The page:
Software company Intel has revealed a new home energy hub that could control appliances and thermostats linked to the smart grid.
Intel unveiled the "intelligent home energy management proof of concept reference design" at the West Coast Green Conference in San Francisco, California on September 30. The device is designed to undertake a number of energy-saving functions including calculating the total amount of electricity used by networked appliances in the home, allowing thermostats to be programmed via touchscreen and allowing users to work with networked appliances' demand-response programs to maximize their electricity savings.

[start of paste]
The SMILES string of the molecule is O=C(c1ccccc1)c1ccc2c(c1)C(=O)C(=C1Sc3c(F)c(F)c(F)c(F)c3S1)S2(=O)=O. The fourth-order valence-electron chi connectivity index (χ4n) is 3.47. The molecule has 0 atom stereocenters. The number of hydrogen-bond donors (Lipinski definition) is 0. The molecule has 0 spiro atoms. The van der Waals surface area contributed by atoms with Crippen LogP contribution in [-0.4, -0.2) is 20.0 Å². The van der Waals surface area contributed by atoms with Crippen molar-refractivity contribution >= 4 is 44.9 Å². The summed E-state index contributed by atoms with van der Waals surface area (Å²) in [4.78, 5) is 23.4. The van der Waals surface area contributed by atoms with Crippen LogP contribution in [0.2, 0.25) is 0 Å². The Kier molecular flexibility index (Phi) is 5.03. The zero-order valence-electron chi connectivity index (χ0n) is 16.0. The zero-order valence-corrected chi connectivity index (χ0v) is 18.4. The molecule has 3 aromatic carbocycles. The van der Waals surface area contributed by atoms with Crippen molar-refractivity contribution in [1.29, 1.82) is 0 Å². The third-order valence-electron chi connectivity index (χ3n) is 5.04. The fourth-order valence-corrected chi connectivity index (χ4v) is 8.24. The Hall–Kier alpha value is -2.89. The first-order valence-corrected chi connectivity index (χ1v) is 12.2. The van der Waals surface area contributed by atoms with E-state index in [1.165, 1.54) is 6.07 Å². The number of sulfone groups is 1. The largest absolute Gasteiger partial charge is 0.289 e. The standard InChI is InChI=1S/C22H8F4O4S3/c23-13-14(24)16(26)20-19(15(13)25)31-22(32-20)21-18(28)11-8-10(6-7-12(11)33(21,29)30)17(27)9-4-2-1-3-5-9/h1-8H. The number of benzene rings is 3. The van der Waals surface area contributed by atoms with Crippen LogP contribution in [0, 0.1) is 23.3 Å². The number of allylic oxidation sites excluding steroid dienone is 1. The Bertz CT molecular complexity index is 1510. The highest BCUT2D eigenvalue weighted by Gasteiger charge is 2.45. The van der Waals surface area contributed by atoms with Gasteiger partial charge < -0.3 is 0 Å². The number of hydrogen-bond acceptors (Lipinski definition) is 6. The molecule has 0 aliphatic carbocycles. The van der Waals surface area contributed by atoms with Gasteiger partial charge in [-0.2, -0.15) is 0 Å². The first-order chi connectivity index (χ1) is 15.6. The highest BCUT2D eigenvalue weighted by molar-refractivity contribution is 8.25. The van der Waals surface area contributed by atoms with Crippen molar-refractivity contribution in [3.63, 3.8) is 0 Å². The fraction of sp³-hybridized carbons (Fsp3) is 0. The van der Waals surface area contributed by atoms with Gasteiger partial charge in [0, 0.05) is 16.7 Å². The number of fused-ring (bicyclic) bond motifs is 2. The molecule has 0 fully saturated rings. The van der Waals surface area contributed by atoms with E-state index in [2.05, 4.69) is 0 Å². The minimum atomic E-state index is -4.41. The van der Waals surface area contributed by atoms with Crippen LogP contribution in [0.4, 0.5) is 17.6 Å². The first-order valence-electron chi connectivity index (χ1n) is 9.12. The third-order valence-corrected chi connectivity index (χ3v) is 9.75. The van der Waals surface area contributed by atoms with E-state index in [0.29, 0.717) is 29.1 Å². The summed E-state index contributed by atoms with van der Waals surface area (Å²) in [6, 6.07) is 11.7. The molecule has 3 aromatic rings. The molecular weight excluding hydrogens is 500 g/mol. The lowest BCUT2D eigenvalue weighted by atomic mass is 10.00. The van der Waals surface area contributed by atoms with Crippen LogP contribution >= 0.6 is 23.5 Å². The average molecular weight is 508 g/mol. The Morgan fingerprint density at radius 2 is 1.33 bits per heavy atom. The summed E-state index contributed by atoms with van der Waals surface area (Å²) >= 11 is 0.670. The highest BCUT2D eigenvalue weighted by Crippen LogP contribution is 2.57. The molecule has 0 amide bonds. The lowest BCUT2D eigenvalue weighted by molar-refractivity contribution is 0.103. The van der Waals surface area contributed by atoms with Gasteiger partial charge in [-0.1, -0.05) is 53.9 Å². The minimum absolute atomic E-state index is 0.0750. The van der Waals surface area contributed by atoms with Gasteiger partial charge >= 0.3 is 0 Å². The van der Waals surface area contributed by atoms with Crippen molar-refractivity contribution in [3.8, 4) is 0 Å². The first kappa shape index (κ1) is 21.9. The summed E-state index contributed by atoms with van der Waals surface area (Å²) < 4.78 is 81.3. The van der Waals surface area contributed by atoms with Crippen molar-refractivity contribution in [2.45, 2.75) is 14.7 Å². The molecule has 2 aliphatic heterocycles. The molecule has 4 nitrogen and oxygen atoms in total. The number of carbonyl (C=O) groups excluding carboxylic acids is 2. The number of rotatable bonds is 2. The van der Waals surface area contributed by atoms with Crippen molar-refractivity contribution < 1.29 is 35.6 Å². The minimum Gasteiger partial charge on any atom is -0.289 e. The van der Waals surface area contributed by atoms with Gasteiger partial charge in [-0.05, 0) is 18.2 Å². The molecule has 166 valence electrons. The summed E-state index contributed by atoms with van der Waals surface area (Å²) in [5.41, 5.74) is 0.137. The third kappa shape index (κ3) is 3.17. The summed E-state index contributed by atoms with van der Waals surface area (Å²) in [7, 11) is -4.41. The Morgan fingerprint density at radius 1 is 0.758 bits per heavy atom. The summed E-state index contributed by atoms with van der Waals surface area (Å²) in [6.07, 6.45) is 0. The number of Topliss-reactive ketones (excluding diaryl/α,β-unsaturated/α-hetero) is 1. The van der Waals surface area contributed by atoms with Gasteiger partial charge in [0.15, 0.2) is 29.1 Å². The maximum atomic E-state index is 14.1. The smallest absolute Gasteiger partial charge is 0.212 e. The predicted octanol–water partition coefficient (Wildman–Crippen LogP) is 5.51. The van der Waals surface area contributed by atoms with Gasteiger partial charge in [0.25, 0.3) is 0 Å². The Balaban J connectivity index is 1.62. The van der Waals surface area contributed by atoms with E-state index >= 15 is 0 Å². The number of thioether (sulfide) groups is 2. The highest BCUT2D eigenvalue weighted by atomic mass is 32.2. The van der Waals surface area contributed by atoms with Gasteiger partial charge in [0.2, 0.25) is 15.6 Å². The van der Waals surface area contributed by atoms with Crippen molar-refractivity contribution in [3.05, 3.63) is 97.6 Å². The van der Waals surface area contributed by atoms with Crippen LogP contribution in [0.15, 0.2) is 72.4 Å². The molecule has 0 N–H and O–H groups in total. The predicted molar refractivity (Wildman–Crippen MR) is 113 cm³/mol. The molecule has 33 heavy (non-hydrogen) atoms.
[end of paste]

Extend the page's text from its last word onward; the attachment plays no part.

The device could also allow users to compare their personal energy usage with that of their neighbors.
Intel's home energy management system is essentially a miniature computer and, as such, third parties would be able to build applications for it; in this regard Intel's device works along similar lines to Echelon's ECOS system.
The ECOS system which was unveiled on September 8 is a platform for the smart grid similar to the IOS or Android platforms for smart phones. Users can build applications for the system which would enable consumers to reduce their electricity usage.